I’ve lived consciously for some time now, not perfect, but at least aware of the things that I’m speaking or saying. Recently, I’d decided to press a little bit more into my views on aging. I wanted to believe that I could age well…die of old age and not some dreaded disease. If I could get my mind to cooperate, to let go of generations of societal conditioning that equates aging to decline and for me at times could conjure up pictures of feebleness, I’d be home free.
Something happened to me yesterday that gave me all the incentive I needed.
My husband and I were having a lazy Sunday. We stopped after church to pick up something to eat, intending to rest for the remainder of the day. No big deal. As we were paying for the food, an elderly gentleman was standing next to us. Something about him captured me and I wanted to say hello. I struck up a conversation with him. He smiled at me with his entire being; it was as if his soul was filled with sunshine. With laugh lines at the corner of his eyes, he began to tell me the story of his life.
Amazing…he had done lots of things, had a spectacular career and had recently lost his sweetheart of almost 70 years. The loss was still deep for him, I could tell, and when he spoke of her passing, the sunshine in his soul dimmed a bit. For me it was evidence of a full life. Work you loved, children you were proud of and a partnership with another human being that you loved so much, when they were gone, you deeply felt the loss. To me, everyone should have a love like that.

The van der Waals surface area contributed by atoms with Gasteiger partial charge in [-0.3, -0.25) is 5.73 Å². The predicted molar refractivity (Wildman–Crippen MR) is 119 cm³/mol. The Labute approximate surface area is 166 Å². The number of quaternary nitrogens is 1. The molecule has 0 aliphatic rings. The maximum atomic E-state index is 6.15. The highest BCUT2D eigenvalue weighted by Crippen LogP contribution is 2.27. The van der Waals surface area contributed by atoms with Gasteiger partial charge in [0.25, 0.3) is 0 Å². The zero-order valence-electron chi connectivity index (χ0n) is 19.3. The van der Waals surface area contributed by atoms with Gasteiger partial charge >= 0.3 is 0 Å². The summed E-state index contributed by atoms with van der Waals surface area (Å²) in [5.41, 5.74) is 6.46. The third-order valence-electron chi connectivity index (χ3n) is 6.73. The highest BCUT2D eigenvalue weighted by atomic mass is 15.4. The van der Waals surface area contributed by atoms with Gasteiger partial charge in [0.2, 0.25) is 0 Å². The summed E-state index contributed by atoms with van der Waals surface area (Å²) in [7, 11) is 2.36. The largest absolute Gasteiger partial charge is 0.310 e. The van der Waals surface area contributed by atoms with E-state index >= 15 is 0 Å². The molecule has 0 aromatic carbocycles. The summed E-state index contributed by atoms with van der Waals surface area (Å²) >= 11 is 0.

Here’s what struck me the most about this amazing gentleman. The manager of the restaurant walked by in a hurry and saw my husband and I speaking to Mr. Sullivan. He said, “You know, he’s rode the Banshee twice this year.”
Hunh? That’s a roller coaster… and pretty harrowing from what I’ve heard. It twists and turns, even turns the riders upside down a few times. I won’t ride a rollercoaster at my age. At his age, I would think something like that would be downright dangerous. He rode it twice!
I stared at him blankly. “You rode the Banshee?” I said.
He seemed amused by my response. He chuckled, again revealing the beautiful laugh lines at the corner of his eyes, and responded….“Why would I stop doing the things I love? Just because I’m 91?”
And there it was. Proof. Proof that the mind controls it all. I knew he was older but I would have never guessed he was 91. He was evidence that beliefs can override our societal norms and conditioning. This man didn’t really believe in the aging process. Not the way we know it. I studied him. His shirt was clean and pressed. He had all of his teeth and they were in pretty good condition for someone his age I might say. He was obviously still practicing good hygiene. Still enjoying good food. And imagine me and my husband’s surprise when he peeled past us and out of the parking lot driving at a pretty good speed. I expected to see a little weaving, but as he trucked down the street, his car was well between the lines.
I was completely inspired by my conversation with him. It was good to see the fruits of a life well lived–a life continuing to be well lived. And I want that for myself, for the rest of my time here on planet earth. My mind is made up.
The words he reiterated as we walked out the door will always be with me. “Why would I stop doing the things that I love because I’m 91.”
Why would you Mr. Sullivan…why would you?
To your journey,
Tonya Lampley is a fiction author and Certified Life Coach. She writes stories about life, love and the journey and blogs on topics for living a successful life. Her debut novel was titled A Taste of Love and was a 2012 NIEA finalist. Her second book is titled Indiscretion. Both books are available on Amazon. For more information about Tonya and her works please visit www.TonyaLampley.com. Free short story available here!